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Slurm and Hardware Accelerated OpenGL

Posted <2020-04-03 Fri 23:48> by Aaron S. Jackson.

Until recently our lab's GPU cluster had only really been used for deep learning. There hasn't been the need to mess about with OpenGL, or anything non-CUDA, even for Blender, since rendering could be done using Cycles which doesn't need OpenGL. The latest version of Blender, while apparently offering a huge amount of extra functionality, needs an up to date version of OpenGL, version 3.3, far too new for the Mesa OpenGL.

I would have thought such a setup would be fairly well documented online. Either I'm using the wrong search terms or they keep all of this secret? Not sure! From my research online, most HPC setups seem to allocate an entire node to each job. This is not practical for us due to having up to eight GPUs in a server, and only a 10 or so servers. I suspect in such a setup, an Xserver would be running on all GPUs continuously. Anyway, getting it working wasn't too bad but it does require a few things to be just right.

I'll go into a little more detail on each, and dump any config files or scripts where they might be useful, in the following sections.

Implementation Details

setuid

Back in 2018 there was a bug with the way the X server handled logging, which allowed a regular user to overwrite the shadow password file, allowing the removal of the root password entirely. This was easily avoided by removing the setuid bit, which starts the process as the program owner - in this case root. This has since been patched, so hopefully re-setting the setuid bit is not an issue.

chmod a+s /usr/bin/Xorg

Note I'm not 100% sure this is still required, having made the modifications to the xconfig PAM configuration. I will test one day and update this post. Anyway, since Xserver has been patched, this is not currently a big deal as far as I know.

PAM

On most Linux distributions (possibly all?), starting the X server requires the user to have logged in from the console. This is, of course, the standard approach to using a desktop PC. For security reasons, this is enforced through the Pluggable Authentication Modules setup. Modifying the /etc/pam.d/xserver file to the following should do the trick.

#%PAM-1.0
auth       required     pam_permit.so
account    required     pam_permit.so
session    optional     pam_keyinit.so force revoke

The default PAM config has the auth sections set to pam_rootok being sufficient and pam_console being required. Setting it to pam_permit will just allow it regardless.

Xorg config

For this setup to work, a separate X Layout has to be generated for each GPU. This is because GPUs are assigned on a per-job basis, and so there needs to be a separate X session for every GL job submitted.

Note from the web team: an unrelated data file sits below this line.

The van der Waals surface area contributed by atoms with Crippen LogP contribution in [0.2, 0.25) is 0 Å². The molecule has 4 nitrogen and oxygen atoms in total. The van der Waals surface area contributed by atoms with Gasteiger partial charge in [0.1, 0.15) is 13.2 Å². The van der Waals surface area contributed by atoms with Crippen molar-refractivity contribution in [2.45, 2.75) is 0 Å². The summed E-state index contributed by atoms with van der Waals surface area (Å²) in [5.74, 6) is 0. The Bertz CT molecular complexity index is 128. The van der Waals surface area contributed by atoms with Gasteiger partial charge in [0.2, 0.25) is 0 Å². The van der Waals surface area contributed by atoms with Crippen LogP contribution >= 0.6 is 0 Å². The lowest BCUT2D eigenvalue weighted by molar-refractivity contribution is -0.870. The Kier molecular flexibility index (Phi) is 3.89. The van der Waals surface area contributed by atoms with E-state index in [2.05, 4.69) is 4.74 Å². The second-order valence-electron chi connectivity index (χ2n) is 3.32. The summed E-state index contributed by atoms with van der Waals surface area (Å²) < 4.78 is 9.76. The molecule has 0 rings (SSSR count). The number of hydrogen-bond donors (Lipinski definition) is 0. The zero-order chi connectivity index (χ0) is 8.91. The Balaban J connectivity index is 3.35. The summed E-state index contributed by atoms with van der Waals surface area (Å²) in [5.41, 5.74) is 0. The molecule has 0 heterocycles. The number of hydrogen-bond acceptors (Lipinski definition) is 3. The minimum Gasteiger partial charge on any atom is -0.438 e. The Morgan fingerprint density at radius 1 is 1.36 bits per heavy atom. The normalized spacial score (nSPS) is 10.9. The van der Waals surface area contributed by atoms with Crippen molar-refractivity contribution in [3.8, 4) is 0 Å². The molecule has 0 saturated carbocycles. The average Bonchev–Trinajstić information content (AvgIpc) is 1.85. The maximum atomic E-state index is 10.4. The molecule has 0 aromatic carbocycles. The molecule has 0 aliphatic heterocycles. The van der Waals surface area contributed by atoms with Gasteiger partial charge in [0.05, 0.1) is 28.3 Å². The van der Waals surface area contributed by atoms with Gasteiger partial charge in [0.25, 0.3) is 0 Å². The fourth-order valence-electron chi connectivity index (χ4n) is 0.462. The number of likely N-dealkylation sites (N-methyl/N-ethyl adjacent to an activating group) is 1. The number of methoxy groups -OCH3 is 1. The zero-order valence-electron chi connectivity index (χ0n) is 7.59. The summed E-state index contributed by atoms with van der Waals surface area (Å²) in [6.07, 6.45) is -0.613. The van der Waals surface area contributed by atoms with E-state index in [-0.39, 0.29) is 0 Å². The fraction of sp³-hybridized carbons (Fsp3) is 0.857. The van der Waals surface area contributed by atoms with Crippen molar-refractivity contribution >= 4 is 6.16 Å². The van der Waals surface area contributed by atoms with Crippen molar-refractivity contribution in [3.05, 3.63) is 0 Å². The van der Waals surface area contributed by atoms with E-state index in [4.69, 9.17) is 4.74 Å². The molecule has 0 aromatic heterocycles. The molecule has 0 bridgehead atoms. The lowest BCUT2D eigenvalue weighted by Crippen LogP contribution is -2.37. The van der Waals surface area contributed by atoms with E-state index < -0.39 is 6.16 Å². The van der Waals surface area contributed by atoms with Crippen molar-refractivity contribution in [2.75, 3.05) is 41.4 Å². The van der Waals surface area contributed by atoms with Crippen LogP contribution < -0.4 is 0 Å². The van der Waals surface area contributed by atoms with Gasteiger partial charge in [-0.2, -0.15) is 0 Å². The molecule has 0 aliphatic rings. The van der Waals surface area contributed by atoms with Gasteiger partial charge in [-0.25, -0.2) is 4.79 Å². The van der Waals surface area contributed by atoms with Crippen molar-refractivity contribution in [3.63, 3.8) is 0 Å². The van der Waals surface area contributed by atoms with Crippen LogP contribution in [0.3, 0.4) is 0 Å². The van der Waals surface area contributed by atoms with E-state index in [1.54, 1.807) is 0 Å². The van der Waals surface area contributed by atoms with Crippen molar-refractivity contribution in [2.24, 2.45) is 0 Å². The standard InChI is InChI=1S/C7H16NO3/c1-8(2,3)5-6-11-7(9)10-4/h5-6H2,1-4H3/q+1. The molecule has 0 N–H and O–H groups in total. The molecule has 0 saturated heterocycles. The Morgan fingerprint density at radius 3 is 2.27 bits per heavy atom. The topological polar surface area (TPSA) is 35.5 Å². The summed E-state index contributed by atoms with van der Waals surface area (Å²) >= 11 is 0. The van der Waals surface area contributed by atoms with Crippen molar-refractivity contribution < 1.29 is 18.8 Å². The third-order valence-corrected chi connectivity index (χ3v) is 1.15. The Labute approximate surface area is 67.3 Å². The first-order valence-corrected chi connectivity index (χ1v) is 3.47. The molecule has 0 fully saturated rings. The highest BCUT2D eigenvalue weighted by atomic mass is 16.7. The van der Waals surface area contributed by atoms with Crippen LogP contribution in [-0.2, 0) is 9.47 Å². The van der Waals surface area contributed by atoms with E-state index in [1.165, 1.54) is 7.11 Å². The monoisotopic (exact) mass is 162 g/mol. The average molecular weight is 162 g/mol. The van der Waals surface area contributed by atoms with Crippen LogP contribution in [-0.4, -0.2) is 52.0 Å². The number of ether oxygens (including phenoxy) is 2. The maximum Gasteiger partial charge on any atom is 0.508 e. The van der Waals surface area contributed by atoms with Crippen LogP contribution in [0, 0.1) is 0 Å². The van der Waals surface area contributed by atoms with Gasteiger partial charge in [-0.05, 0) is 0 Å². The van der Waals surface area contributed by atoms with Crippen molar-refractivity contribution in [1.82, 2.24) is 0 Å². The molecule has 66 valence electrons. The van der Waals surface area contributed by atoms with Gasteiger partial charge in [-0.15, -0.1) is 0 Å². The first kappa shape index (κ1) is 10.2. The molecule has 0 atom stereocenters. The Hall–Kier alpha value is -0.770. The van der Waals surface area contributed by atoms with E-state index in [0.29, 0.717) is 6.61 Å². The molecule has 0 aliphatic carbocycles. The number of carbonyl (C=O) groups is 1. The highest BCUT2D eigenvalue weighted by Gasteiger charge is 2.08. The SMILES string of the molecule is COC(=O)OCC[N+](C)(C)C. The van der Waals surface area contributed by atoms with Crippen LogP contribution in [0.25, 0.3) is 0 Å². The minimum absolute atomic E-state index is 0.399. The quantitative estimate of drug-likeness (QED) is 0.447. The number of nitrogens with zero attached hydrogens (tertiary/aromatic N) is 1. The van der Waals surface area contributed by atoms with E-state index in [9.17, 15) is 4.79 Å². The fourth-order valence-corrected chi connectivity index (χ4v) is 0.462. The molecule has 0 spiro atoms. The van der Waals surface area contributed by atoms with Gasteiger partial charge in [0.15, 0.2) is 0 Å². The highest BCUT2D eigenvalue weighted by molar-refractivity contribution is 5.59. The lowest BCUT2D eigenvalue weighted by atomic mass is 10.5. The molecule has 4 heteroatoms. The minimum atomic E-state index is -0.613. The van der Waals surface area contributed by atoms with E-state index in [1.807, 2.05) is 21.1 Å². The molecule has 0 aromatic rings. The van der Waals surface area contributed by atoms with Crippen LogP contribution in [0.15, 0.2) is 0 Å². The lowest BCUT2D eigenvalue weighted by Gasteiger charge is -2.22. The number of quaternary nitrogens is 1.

The script below iterates through all NVIDIA GPUs and generates an Xserver Layout, tied to each PCI Bus ID, in the format that Xserver expects. It also generates a virtual screen and display, which is required if you don't want have a monitor hooked up to each GPU! The mouse and keyboard inputs can be shared by all layouts.

#!/bin/bash

ID=0

lspci | grep NVIDIA | grep VGA | \
    awk '{ print $1 }' | \
    while read pci_id ; do

    device=PCI:$((0x${pci_id%:*})):0:0
    name=$(lspci -s $pci_id | sed 's/.*\[//' | sed 's/\].*//')

    cat <<EOF
Section "ServerLayout"
  Identifier "Layout$ID"
  Screen 0 "Screen$ID"
  InputDevice    "Keyboard0" "CoreKeyboard"
  InputDevice    "Mouse0" "CorePointer"
  Option "IsolateDevice" "$device"
EndSection
Section "Monitor"
  Identifier     "Monitor$ID"
  VendorName     "Unknown"
  ModelName      "Unknown"
  HorizSync       28.0 - 33.0
  VertRefresh     43.0 - 72.0
  Option         "DPMS"
EndSection
Section "Device"
    Identifier     "Device$ID"
    Driver         "nvidia"
    VendorName     "NVIDIA Corporation"
    BoardName      "$name"
    BusID          "$device"
    Screen          0
EndSection
Section "Screen"
    Identifier     "Screen$ID"
    Device         "Device$ID"
    Monitor        "Monitor$ID"
    DefaultDepth    24
    Option         "UseDisplayDevice" "none"
    SubSection "Display"
        Depth           24
        Modes          "1920x1080"
    EndSubSection
EndSection

EOF

    ID=$((ID + 1))
done


cat <<EOF
Section "InputDevice"
  Identifier     "Mouse0"
  Driver         "mouse"
  Option         "Protocol" "auto"
  Option         "Device" "/dev/input/mice"
  Option         "Emulate3Buttons" "no"
  Option         "ZAxisMapping" "4 5"
EndSection

Section "InputDevice"
  Identifier     "Keyboard0"
  Driver         "kbd"
EndSection
EOF

This script can then be called with the output being redirected to the usual /etc/X11/Xorg.conf file.

Job Submission Utility Script

This script is pretty disgusting. Let me just dump it below - hopefully the comments will do a good enough job at explaining what is going on. The general idea is that we want to figure out the physical GPU which has been assigned to the Slurm job, since under normal circumstances, we just have a device ordinal which is offset by cgroups. Hence, requesting a single GPU will always leave CUDA_VISIBLE_DEVICES set to 0. We can figure out which GPU has been assigned by inspecting the output of nvidia-smi, since it will only show the allocated GPU, for its PCI ID. This PCI ID can then be used to look up the X server layout from the X configuration, allowing us to start the display on the correct GPU.